ISLAMABAD: The Pakistan Medical and Dental Council (PMDC) has decided to re-inspect medical colleges and push them to remove all deficiencies. Colleges will be closed if they fail to do so, and fees will be returned to students using the college’s security fund available with the council.
The decision was taken by the PMDC management after a surprise visit to a medical college in Chak Shahzad, on the outskirts of the capital.
A PMDC team on Saturday visited the Hazrat Bari Sarkar Medical and Dental College Islamabad, and was surprised to see the inadequacies in its facilities and its general condition.
It was then decided that the college would be re-inspected, and that a member of last year’s inspection team would be included in the new team to inspect the college.
The college was registered by the PMDC’s caretaker management, which is mandated to hold council elections and look after its day to day affairs. The caretaker management team left the council on January 16, after the establishment of the new management committee.
According to a college notification available with Dawn, the college was registered on Dec 25 2015, and was allowed to impart training to 100 MBBS students per year for a degree awarded by the Shaheed Zulfiqar Ali Bhutto Medical University, Islamabad.
PMDC president Prof Dr Shabir Lahri told Dawn that the surprise visit was prompted by numerous complaints about the college. He said it was possible that the complaints were lodged by rivals.
“We received complaints that the college management had introduced three different criteria for admissions, rather than following PMDC’s directions, which emphasise merit. According to the complaints, a Rs1 million donation was demanded from students and there was a separate merit list for students who paid their fees in US dollars,” he said.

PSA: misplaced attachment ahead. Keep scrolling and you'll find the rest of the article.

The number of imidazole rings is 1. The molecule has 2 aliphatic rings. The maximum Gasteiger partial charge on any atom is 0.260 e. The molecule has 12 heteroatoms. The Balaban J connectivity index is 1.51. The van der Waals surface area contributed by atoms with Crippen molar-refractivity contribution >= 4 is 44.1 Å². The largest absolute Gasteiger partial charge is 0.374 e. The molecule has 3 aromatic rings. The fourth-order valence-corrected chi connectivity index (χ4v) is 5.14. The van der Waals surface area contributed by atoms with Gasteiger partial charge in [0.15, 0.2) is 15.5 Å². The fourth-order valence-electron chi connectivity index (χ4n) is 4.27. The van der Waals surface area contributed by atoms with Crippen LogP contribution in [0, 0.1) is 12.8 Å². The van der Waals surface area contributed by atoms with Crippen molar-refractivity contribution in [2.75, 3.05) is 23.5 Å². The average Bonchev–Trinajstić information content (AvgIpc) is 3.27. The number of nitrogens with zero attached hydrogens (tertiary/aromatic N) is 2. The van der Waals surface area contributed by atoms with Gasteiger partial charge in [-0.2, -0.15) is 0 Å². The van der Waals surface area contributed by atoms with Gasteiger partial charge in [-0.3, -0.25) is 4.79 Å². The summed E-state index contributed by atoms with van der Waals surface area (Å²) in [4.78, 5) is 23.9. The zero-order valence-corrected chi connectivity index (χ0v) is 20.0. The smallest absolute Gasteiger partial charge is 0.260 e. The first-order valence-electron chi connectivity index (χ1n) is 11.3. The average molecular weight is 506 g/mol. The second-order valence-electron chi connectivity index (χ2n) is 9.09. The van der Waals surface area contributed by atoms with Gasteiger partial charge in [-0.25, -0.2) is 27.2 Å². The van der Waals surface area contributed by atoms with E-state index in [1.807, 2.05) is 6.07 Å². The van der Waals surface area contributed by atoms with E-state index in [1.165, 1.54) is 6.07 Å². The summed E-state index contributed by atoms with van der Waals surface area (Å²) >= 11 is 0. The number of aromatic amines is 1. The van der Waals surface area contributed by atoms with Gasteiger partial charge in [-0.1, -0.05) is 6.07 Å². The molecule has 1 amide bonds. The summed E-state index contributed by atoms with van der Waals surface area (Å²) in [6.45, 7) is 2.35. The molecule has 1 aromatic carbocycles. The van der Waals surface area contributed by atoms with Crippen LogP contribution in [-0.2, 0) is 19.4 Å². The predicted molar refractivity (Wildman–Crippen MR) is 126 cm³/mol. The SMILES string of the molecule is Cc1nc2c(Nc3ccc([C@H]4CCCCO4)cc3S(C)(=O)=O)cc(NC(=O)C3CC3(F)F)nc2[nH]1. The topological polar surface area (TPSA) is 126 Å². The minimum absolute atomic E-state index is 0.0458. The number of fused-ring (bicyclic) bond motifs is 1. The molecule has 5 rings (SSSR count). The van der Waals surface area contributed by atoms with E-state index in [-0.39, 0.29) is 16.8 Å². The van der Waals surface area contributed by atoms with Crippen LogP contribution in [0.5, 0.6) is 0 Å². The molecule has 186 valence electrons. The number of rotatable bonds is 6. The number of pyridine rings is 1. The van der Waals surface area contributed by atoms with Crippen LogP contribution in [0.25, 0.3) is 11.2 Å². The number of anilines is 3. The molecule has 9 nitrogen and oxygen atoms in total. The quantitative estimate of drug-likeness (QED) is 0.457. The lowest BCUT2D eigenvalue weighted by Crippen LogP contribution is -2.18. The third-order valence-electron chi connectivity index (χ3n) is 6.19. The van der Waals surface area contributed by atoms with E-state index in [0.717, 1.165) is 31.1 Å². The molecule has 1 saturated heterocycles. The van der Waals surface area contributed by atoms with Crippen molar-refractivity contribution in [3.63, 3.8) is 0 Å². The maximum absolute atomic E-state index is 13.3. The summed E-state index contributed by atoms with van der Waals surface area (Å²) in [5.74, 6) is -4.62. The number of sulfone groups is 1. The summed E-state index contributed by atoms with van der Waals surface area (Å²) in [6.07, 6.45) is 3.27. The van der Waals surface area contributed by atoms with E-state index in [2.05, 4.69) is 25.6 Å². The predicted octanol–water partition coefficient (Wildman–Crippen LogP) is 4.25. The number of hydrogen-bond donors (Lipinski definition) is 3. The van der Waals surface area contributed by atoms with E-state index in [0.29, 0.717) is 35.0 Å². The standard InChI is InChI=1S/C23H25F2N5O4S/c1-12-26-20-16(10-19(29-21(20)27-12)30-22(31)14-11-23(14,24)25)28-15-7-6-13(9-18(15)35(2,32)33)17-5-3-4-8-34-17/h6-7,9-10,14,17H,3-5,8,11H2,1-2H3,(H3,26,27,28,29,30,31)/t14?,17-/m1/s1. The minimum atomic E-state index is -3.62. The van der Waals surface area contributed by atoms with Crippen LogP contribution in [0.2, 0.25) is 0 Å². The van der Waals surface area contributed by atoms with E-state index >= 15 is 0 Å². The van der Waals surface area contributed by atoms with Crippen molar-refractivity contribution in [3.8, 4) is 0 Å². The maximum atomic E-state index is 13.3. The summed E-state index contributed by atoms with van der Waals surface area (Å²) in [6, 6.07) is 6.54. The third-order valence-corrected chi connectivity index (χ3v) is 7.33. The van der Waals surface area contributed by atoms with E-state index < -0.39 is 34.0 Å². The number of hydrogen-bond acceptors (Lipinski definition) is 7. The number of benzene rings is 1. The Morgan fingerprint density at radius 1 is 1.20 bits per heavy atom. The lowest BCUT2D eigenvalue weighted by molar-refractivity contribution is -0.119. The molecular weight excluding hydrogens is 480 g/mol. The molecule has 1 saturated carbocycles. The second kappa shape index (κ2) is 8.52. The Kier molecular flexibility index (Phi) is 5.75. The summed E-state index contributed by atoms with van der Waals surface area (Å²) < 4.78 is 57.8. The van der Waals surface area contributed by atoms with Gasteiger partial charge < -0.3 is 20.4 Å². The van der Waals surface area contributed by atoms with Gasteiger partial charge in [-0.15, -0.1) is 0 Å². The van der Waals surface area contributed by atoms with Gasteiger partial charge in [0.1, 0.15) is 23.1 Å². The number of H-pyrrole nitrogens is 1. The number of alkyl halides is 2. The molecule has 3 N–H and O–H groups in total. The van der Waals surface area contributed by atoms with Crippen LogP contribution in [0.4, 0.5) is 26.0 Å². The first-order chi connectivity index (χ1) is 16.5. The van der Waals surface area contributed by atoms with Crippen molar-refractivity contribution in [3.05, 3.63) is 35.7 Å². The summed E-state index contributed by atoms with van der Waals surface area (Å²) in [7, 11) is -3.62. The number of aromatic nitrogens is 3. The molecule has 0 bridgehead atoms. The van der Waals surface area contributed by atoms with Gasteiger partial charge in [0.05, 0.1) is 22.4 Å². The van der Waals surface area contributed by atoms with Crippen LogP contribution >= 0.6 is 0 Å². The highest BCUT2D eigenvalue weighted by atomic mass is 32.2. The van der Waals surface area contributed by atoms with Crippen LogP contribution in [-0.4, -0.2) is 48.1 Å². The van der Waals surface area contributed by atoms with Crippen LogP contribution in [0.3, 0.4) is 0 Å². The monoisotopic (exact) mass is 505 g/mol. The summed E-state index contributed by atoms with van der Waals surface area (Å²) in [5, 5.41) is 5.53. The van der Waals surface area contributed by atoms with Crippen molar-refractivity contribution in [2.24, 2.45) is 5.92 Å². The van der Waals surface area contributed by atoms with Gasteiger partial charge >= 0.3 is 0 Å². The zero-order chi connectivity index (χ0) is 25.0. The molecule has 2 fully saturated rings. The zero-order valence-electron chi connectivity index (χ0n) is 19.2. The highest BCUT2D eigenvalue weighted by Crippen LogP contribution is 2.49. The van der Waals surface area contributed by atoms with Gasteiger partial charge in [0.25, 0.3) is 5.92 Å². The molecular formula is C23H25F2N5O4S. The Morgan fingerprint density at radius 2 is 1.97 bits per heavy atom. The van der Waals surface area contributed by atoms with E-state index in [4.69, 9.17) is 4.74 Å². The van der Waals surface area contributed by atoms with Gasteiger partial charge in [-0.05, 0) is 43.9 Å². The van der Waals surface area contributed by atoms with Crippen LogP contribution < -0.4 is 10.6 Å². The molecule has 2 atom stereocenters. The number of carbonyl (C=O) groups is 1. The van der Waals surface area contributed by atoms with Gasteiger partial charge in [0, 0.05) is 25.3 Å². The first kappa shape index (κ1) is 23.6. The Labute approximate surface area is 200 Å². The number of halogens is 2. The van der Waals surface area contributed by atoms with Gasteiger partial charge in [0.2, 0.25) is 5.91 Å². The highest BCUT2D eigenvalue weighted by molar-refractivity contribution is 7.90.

“According to merit, the first 100 students on the merit list should be admitted. But there was a complaint that a criterion was made where, a candidate who came in at 101 on the merit list would be admitted if the candidate donated more than a student who had appeared on top of the merit list,” he explained.
Dr Lahri said he was surprised by the condition the college was in. “The building was not made for medical purposes, and there was no proper place to have medical departments.”
He said when he pointed out that there needed to be arrangements for various departments, a building official said other college buildings were also violating regulations.
“I have ordered the re-inspection of the building and decided that one member of the old team that inspected and cleared the building will be included in the new team. Old team members will be held responsible if it’s proven that they passed the building against the merit,” he said.
Dr Lahri said he also paid a visit to the college’s teaching hospital, which was in better condition.
“I have decided to call the students and their parents to ask if they made any donations. The college administration will be instructed to return the donations if it is proven that donations were received,” he said.
In response to a question, the PMDC president said the council will direct the college to return students’ fees if it fails to improve on its deficiencies. “If management fails to return the fees, the council will pay it using the security amount deposited by the college administration,” he added.
Dr Lahri said surprise visits to medical colleges across the countries would be conducted.
An official statement issued by PMDC confirmed that surprise inspections of colleges recognised by PMDC – and colleges that are going to be recognised – would be conducted.
Published in Dawn, February 1st, 2016